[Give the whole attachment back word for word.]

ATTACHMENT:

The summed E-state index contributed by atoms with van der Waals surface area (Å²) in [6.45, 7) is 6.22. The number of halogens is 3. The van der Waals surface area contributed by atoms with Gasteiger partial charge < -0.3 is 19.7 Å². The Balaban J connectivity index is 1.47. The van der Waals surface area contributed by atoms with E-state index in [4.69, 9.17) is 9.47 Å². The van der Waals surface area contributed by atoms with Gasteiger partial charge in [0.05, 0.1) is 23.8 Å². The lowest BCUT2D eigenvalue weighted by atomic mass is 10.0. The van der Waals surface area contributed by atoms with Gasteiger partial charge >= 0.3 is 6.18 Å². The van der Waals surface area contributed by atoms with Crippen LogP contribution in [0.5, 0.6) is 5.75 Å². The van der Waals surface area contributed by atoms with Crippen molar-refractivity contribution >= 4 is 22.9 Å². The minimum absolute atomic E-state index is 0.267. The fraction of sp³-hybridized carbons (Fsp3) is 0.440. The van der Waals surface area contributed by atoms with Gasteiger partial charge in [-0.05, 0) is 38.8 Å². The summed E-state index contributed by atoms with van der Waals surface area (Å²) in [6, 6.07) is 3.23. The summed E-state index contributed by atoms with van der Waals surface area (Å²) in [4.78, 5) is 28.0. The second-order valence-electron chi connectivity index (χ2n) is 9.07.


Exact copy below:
The summed E-state index contributed by atoms with van der Waals surface area (Å²) in [6.45, 7) is 6.22. The number of halogens is 3. The van der Waals surface area contributed by atoms with Gasteiger partial charge < -0.3 is 19.7 Å². The Balaban J connectivity index is 1.47. The van der Waals surface area contributed by atoms with E-state index in [4.69, 9.17) is 9.47 Å². The van der Waals surface area contributed by atoms with Gasteiger partial charge in [0.05, 0.1) is 23.8 Å². The lowest BCUT2D eigenvalue weighted by atomic mass is 10.0. The van der Waals surface area contributed by atoms with Gasteiger partial charge >= 0.3 is 6.18 Å². The van der Waals surface area contributed by atoms with Crippen LogP contribution in [0.5, 0.6) is 5.75 Å². The van der Waals surface area contributed by atoms with Crippen molar-refractivity contribution >= 4 is 22.9 Å². The minimum absolute atomic E-state index is 0.267. The fraction of sp³-hybridized carbons (Fsp3) is 0.440. The van der Waals surface area contributed by atoms with Gasteiger partial charge in [-0.05, 0) is 38.8 Å². The summed E-state index contributed by atoms with van der Waals surface area (Å²) in [6, 6.07) is 3.23. The summed E-state index contributed by atoms with van der Waals surface area (Å²) in [4.78, 5) is 28.0. The second-order valence-electron chi connectivity index (χ2n) is 9.07.